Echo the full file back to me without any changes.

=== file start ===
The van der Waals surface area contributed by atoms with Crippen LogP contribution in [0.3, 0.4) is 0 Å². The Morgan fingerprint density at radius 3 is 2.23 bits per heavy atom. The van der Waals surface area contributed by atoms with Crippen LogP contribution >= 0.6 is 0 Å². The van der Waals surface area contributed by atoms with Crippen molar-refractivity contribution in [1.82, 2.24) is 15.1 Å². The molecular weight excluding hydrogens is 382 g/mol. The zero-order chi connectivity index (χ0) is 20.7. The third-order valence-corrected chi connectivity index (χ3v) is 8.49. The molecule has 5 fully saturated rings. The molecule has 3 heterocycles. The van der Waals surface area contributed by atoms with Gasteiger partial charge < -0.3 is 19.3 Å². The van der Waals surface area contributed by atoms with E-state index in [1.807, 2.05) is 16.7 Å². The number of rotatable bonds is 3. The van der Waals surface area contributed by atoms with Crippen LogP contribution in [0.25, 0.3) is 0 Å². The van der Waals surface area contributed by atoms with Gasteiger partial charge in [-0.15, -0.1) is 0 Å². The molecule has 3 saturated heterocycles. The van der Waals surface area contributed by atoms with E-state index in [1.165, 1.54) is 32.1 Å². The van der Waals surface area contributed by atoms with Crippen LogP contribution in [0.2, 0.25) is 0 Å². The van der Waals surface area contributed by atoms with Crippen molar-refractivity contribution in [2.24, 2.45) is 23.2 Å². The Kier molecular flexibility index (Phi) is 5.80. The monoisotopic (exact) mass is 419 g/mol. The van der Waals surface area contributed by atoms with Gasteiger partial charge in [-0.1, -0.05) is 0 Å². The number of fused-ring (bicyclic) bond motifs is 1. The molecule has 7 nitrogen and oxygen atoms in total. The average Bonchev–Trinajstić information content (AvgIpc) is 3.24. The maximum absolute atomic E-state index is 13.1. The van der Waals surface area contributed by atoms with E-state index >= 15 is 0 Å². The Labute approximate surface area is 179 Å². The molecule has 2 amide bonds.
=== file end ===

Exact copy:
The van der Waals surface area contributed by atoms with Crippen LogP contribution in [0.3, 0.4) is 0 Å². The Morgan fingerprint density at radius 3 is 2.23 bits per heavy atom. The van der Waals surface area contributed by atoms with Crippen LogP contribution >= 0.6 is 0 Å². The van der Waals surface area contributed by atoms with Crippen molar-refractivity contribution in [1.82, 2.24) is 15.1 Å². The molecular weight excluding hydrogens is 382 g/mol. The zero-order chi connectivity index (χ0) is 20.7. The third-order valence-corrected chi connectivity index (χ3v) is 8.49. The molecule has 5 fully saturated rings. The molecule has 3 heterocycles. The van der Waals surface area contributed by atoms with Gasteiger partial charge < -0.3 is 19.3 Å². The van der Waals surface area contributed by atoms with E-state index in [1.807, 2.05) is 16.7 Å². The number of rotatable bonds is 3. The van der Waals surface area contributed by atoms with Crippen LogP contribution in [0.25, 0.3) is 0 Å². The van der Waals surface area contributed by atoms with Gasteiger partial charge in [-0.15, -0.1) is 0 Å². The molecule has 3 saturated heterocycles. The van der Waals surface area contributed by atoms with E-state index in [1.165, 1.54) is 32.1 Å². The van der Waals surface area contributed by atoms with Crippen LogP contribution in [0.2, 0.25) is 0 Å². The van der Waals surface area contributed by atoms with Crippen molar-refractivity contribution in [2.24, 2.45) is 23.2 Å². The Kier molecular flexibility index (Phi) is 5.80. The monoisotopic (exact) mass is 419 g/mol. The van der Waals surface area contributed by atoms with Gasteiger partial charge in [-0.1, -0.05) is 0 Å². The number of fused-ring (bicyclic) bond motifs is 1. The molecule has 7 nitrogen and oxygen atoms in total. The average Bonchev–Trinajstić information content (AvgIpc) is 3.24. The maximum absolute atomic E-state index is 13.1. The van der Waals surface area contributed by atoms with E-state index >= 15 is 0 Å². The Labute approximate surface area is 179 Å². The molecule has 2 amide bonds.